Christmas Message 2020

For those that read my christmas message last year (or the year before or any year before) the following is mainly just a copy and paste.

I felt compelled to post it again — particularly after the terrible tragedies that many families have suffered due to COVID-19.

However if you read this last year don’t feel compelled to read it again….I resend it really as a way to keep my sister’s memory alive so apologies if the repetition annoys some..

We are all racing to close off projects while at the same time trying to plan some hopefully meaningful presents to give to those you like and love, pass on christmas wishes to those in your work and friend universe, attend too many christmas functions, get prepared to sit next to drunk and boorish Uncle Fred on Christmas Day and basically just get over the line..

So much to do and so little time.

With all this noise we often lose sight of the opportunity this time of year provides…With basically everyone off work this means that your inbox doesn’t fill at the same rate so you REALLY know that work can wait a few days for a response…Also the weather is telling you to enjoy nature and you (sometimes by force) get to spend, through the formalities of Christmas, quality time with those you care about…

Christmas provides us with a gift. The gift being the ability to focus time on those that mean something to you…..

On December 20 1992 my only (older) sister, Gabriela, was killed in a car accident coming back to Canberra from cherry picking in Young. She was driving the car and had her husband and 6 mth old baby in the car with her. They had just finished what had been a magical day picking and eating cherries while just enjoying being a relatively new family unit.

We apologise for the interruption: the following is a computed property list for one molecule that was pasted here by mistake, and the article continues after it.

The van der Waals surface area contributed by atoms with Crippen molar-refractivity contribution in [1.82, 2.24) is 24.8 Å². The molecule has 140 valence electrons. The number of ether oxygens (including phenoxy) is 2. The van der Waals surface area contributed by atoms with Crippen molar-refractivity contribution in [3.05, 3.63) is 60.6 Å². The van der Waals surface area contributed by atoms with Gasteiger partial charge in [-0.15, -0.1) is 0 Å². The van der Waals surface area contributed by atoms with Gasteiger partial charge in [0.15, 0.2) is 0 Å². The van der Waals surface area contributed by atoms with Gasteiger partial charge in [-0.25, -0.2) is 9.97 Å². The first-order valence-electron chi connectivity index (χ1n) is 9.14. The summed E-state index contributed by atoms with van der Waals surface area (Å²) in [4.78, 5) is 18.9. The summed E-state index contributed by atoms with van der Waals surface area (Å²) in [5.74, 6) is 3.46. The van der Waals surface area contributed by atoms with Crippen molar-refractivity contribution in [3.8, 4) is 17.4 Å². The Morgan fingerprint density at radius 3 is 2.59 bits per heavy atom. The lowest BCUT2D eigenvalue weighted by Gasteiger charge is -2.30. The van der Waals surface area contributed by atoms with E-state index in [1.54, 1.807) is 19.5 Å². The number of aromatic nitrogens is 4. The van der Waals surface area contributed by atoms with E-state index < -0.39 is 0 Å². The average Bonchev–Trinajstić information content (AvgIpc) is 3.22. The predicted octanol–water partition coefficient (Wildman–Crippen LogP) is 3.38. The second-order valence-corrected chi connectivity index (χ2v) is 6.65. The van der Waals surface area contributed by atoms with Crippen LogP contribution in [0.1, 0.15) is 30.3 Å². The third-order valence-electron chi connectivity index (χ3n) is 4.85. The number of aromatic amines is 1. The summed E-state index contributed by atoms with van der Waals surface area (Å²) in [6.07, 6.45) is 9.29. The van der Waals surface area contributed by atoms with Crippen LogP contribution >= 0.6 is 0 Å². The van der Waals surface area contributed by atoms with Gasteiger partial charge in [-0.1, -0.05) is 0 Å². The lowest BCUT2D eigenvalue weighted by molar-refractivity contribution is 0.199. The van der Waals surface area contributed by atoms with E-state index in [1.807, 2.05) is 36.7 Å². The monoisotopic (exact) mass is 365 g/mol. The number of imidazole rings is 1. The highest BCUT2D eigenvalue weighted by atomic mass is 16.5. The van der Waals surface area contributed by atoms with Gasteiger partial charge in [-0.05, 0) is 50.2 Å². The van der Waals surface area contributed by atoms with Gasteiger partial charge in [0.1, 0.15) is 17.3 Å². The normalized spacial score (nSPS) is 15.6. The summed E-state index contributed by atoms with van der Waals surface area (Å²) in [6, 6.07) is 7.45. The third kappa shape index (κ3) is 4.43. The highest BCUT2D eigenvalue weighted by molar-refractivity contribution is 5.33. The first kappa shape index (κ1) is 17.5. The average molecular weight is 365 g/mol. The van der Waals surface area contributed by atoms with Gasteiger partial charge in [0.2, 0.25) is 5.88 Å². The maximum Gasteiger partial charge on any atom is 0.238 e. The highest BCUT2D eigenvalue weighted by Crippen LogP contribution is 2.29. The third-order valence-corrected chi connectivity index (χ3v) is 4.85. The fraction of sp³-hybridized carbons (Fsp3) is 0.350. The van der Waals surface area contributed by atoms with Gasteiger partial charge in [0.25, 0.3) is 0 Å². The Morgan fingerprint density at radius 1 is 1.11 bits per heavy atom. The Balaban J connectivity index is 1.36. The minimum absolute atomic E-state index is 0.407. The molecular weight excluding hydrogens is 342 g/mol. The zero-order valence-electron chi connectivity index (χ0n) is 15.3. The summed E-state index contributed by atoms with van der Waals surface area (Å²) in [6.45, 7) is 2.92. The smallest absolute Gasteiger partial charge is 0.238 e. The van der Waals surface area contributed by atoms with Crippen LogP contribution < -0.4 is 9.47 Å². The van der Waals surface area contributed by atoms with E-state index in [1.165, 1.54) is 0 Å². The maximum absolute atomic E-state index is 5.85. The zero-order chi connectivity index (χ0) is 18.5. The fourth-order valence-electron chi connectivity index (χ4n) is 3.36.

My sister’s life journey up this point had been a reasonably tough one. She was shy but smart and very insecure. Our family home was not very warm or inviting as my parents wanted a divorce before I was born. Many was the night that we would go to bed as kids listening to the shouting and screaming. Two people who WWII had thrown together in a country that did not accept them, in a relationship that never worked. My reaction was to never be home. From age 10–11 I was literally never home. I would be playing sport, going for bushwalks, staying at friends, walking the streets…Anything but be at home.

My sister stayed in the firestorm. Her outcome was that she developed deep depression and hospital grade anorexia. She had a couple of respites (such as doing her Masters in English Lit at Cambridge) and even found love for the first time at age 28. He loved her but his family wanted him to marry within his religion and race and so he left and two hearts were broken.

Then at age 30 it all started to come together. She met a really nice man (David) and they fell in love. They got married and soon after they had a child. This in itself was a miracle as the years of anorexia had left her infertile (or that is what her docs thought)…

I spoke to her on Dec 18 and for the first time two things seemed to be occurring. Firstly she and I had started to get on. We were such different people, she had loved me way more than I had loved her and she had been way more forgiving of me than I of her. She tried to understand me and I just thought she was a bit weird..nice but weird….and yet here we were laughing about shared experiences of marriage and having kids….and she had started work in the Dept of Communications which was looking at IT stuff and the internet etc etc..the universe was bringing us together…